California’s Revised Uniform Partnership Act has, since its adoption in 1996, permitted a partner to ‘dissociate’ himself or herself from the partnership – that is, to withdraw without causing the automatic dissolution of the partnership, which would otherwise occur (unless the partnership agreement provided for continuance on the withdrawal, expulsion or death of a partner).

Rudy Corrales and his brother Richard formed a partnership in 1989, from which Richard ‘dissociated’ himself in 2006. In the resulting lawsuit over partnership assets, a major issue was the valuation of the business for buy-out purposes under the state corporations code.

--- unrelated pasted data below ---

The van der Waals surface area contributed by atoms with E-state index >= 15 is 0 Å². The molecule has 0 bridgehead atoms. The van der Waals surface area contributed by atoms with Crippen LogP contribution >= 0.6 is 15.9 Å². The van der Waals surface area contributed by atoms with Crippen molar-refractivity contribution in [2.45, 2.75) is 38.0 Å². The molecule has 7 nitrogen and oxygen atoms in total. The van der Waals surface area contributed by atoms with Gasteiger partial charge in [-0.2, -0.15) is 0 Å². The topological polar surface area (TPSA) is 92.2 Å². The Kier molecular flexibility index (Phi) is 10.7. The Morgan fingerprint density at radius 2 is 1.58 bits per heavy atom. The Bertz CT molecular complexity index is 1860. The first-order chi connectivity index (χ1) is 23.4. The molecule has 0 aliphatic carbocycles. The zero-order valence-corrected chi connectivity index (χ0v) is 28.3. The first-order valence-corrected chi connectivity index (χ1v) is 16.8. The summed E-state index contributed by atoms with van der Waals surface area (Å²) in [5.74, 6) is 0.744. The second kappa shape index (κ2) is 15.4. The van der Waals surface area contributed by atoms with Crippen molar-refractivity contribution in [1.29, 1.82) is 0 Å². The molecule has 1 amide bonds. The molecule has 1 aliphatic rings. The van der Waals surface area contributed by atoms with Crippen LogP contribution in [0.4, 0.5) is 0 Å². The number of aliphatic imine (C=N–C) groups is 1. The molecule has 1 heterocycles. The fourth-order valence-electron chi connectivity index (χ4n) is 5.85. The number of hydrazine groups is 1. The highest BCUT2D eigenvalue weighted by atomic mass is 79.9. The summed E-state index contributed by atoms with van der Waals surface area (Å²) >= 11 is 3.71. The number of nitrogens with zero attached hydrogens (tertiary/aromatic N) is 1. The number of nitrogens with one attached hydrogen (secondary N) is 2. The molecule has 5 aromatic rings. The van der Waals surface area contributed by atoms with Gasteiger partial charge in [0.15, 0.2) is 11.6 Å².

That’s where the trial judge went wrong, said the California appeal court: Corrales v Corrales (Cal. App. 4th Dist., 10 August 2011) [Link available here]. There was no business to value after 2006, the partnership having been automatically dissolved by Richard’s withdrawal. Had two or more partners been left, the partnership would have continued; as for a one-person partnership, ‘no such animal exists’ – not even in California.